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Sheriff’s Budget: Few New Deputies, No Raises, More Bottled Water and Drug Money

| July 14, 2010

The ranks won't be growing this year, or getting better pay. (© FlaglerLive)

Even the drugs the Flagler County Sheriff’s detectives are buying are more expensive.

A county commissioner noticed the line item in the sheriff’s proposed budget for the coming year, which Sheriff Don Fleming submitted to the commission on Tuesday. It was listed as the sheriff’s “investigative fund,” and it was going up, from $9,000 this year to $12,000 next year. “That’s undercover confidential money that’s used to purchase drugs or whatever,” Linda Bolante, the sheriff’s finance director, explained to titters. And not only drugs: If detectives are working on a burglary and need to buy property to peddle as part of their investigation, they use money out of that fund.

That was about the most revealing item in a surprisingly routine budget Fleming proposed, to a grateful commission. Commissioners asked each of the county’s constitutional officers to turn in budgets that either require less money or the same as they were spending this year. The sheriff obliged. The $22.6 million budget appears close to what it has been for the current year, paying the salaries of the same number of employees—279, or 248 full time and 31 part-time.

There may be some personnel fluctuations within the sheriff’s various divisions–deputies on patrol, guards at the county jail, bailiffs at the courthouse or emergency operators at the county’s Emergency Operations Center—but there are no salary increases. The sheriff is currently renegotiating a three-year contract with the police union to bring down some insurance costs in order to stay within budget.

There’s a slight fudging of the numbers between what’s presented on paper and what’s happening in reality. For example, when all salaries and benefits are added up, there’s an $800,000 increase between the $17.5 million in salaries and benefits this year and the $18.3 million projected for next year. The reason: six of those 279 positions were vacant this year. They’ll be filled next year, and most likely be part of the Palm Coast contingent. About $3 million of the budget is the amount Palm Coast contracts for law enforcement (the city is paying $2.6 million currently). Health insurance and retirement costs are also increasing significantly.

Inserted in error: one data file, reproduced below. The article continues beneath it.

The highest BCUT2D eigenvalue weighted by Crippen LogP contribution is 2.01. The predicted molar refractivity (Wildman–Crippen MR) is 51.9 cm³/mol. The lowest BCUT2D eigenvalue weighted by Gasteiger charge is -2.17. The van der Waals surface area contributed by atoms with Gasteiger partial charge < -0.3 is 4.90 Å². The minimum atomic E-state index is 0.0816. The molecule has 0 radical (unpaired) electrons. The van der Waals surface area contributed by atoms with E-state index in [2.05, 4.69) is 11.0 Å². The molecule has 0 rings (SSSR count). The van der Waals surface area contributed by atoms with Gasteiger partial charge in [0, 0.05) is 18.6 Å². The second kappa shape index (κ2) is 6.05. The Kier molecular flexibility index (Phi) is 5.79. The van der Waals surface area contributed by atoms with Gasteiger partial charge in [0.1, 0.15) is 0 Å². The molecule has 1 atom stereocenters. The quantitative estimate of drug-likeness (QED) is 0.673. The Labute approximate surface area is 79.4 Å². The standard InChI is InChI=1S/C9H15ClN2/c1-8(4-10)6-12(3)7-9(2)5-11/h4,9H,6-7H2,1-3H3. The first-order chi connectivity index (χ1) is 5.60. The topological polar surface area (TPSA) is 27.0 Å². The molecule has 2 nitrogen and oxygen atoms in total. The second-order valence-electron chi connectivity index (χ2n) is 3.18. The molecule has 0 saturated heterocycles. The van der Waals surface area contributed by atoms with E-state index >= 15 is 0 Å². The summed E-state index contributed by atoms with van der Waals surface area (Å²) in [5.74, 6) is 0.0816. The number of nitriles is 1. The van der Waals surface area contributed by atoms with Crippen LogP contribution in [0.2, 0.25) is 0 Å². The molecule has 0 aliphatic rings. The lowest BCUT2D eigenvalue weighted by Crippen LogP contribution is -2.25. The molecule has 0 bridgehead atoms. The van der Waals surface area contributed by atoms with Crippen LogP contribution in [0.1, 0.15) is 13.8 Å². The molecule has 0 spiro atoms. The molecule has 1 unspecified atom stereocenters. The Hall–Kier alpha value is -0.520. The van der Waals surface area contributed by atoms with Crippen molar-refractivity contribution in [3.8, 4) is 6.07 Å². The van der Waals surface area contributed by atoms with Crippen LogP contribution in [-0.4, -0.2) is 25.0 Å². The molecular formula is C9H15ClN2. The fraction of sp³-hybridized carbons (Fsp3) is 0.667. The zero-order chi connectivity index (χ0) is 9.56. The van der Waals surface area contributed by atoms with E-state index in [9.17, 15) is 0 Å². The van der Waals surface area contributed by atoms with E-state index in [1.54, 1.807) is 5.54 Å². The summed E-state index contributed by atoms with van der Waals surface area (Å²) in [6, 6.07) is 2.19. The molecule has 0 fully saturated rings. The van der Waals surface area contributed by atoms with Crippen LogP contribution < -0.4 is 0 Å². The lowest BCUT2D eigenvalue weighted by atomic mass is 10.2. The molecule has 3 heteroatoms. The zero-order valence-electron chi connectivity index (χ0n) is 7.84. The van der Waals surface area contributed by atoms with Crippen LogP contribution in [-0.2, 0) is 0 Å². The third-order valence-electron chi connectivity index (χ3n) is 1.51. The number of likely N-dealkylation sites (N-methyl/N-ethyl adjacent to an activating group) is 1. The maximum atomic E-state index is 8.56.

The sheriff is cutting his budget for uniforms by $20,000 (to $90,540), and cutting his fuel budget by more than $100,000, to $580,000. “We’re taking a gamble that we’re going to cut it by $100,000 this year,” Fleming said. The estimate is based on fuel bills of $45,000 a month and a per gallon cost of $2.65 per gallon.

Another kind of liquid cost caught Commissioner Barbara Revels’ attention: bottled water. Those costs are increasing from 12,200 this year to $14,800 next year. “I just have a real problem with all the bottled waters we put into landfills,” Revels said, “and when we have a building such as the inmate facility or communications where people are actually working every day in a building, why do we pay for bottled water?” There was a partial explanation: some water needs to be stored at the emergency operations center and at the jail in case of weather emergencies for one or, because the jail is located in Bunnell, because of Bunnell’s frequently fouled water supply in the other. Three times in the past three months Bunnell water customers were under caution to boil their water. The jail has to have ready, clean water to serve.

Revels pressed the case: “As a general operating rule, 10 years ago we were operating without buying bunches of bottles of water for day-to-day stuff, and I just think that environmentally we need to not do it whenever possible.”

Jail inmates will also come in for some cost cutting: their health care budget is being cut by $10,000, from $128,000 to $118,000. It’s not clear how, as the sheriff isn’t projecting a sudden decrease in the jail’s population. See more detailed breakdowns of key costs in the chart below.